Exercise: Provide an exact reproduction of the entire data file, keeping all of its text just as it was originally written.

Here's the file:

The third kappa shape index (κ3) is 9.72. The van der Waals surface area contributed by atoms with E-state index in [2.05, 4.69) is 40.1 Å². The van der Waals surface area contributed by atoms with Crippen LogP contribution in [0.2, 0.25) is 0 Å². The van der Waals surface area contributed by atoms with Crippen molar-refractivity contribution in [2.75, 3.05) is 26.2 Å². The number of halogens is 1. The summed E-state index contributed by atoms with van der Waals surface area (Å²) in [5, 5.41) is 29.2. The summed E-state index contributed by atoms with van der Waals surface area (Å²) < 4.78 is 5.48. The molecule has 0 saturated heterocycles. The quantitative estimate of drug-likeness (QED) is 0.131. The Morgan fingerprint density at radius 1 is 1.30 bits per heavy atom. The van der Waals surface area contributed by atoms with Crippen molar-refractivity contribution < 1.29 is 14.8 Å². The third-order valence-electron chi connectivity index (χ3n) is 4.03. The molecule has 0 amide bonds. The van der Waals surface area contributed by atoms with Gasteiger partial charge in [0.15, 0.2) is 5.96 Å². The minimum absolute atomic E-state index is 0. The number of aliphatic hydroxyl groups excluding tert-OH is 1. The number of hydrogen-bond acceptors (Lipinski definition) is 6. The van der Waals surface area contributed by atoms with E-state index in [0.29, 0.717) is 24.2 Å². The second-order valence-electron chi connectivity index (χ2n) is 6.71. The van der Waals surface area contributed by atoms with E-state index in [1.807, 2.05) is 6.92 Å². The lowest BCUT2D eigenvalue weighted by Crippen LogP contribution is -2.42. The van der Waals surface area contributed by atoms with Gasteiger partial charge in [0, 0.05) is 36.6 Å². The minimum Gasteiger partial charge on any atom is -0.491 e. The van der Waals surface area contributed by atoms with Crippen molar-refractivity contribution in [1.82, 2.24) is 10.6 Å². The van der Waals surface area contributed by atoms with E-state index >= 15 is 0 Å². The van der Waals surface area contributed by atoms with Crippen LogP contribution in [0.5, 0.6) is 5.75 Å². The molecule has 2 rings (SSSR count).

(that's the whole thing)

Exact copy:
The third kappa shape index (κ3) is 9.72. The van der Waals surface area contributed by atoms with E-state index in [2.05, 4.69) is 40.1 Å². The van der Waals surface area contributed by atoms with Crippen LogP contribution in [0.2, 0.25) is 0 Å². The van der Waals surface area contributed by atoms with Crippen molar-refractivity contribution in [2.75, 3.05) is 26.2 Å². The number of halogens is 1. The summed E-state index contributed by atoms with van der Waals surface area (Å²) in [5, 5.41) is 29.2. The summed E-state index contributed by atoms with van der Waals surface area (Å²) < 4.78 is 5.48. The molecule has 0 saturated heterocycles. The quantitative estimate of drug-likeness (QED) is 0.131. The Morgan fingerprint density at radius 1 is 1.30 bits per heavy atom. The van der Waals surface area contributed by atoms with Crippen molar-refractivity contribution < 1.29 is 14.8 Å². The third-order valence-electron chi connectivity index (χ3n) is 4.03. The molecule has 0 amide bonds. The van der Waals surface area contributed by atoms with Gasteiger partial charge in [0.15, 0.2) is 5.96 Å². The minimum absolute atomic E-state index is 0. The number of aliphatic hydroxyl groups excluding tert-OH is 1. The number of hydrogen-bond acceptors (Lipinski definition) is 6. The van der Waals surface area contributed by atoms with E-state index in [0.29, 0.717) is 24.2 Å². The second-order valence-electron chi connectivity index (χ2n) is 6.71. The van der Waals surface area contributed by atoms with E-state index in [1.807, 2.05) is 6.92 Å². The lowest BCUT2D eigenvalue weighted by Crippen LogP contribution is -2.42. The van der Waals surface area contributed by atoms with Gasteiger partial charge in [0, 0.05) is 36.6 Å². The minimum Gasteiger partial charge on any atom is -0.491 e. The van der Waals surface area contributed by atoms with Crippen molar-refractivity contribution in [1.82, 2.24) is 10.6 Å². The van der Waals surface area contributed by atoms with E-state index >= 15 is 0 Å². The van der Waals surface area contributed by atoms with Crippen LogP contribution in [0.5, 0.6) is 5.75 Å². The molecule has 2 rings (SSSR count).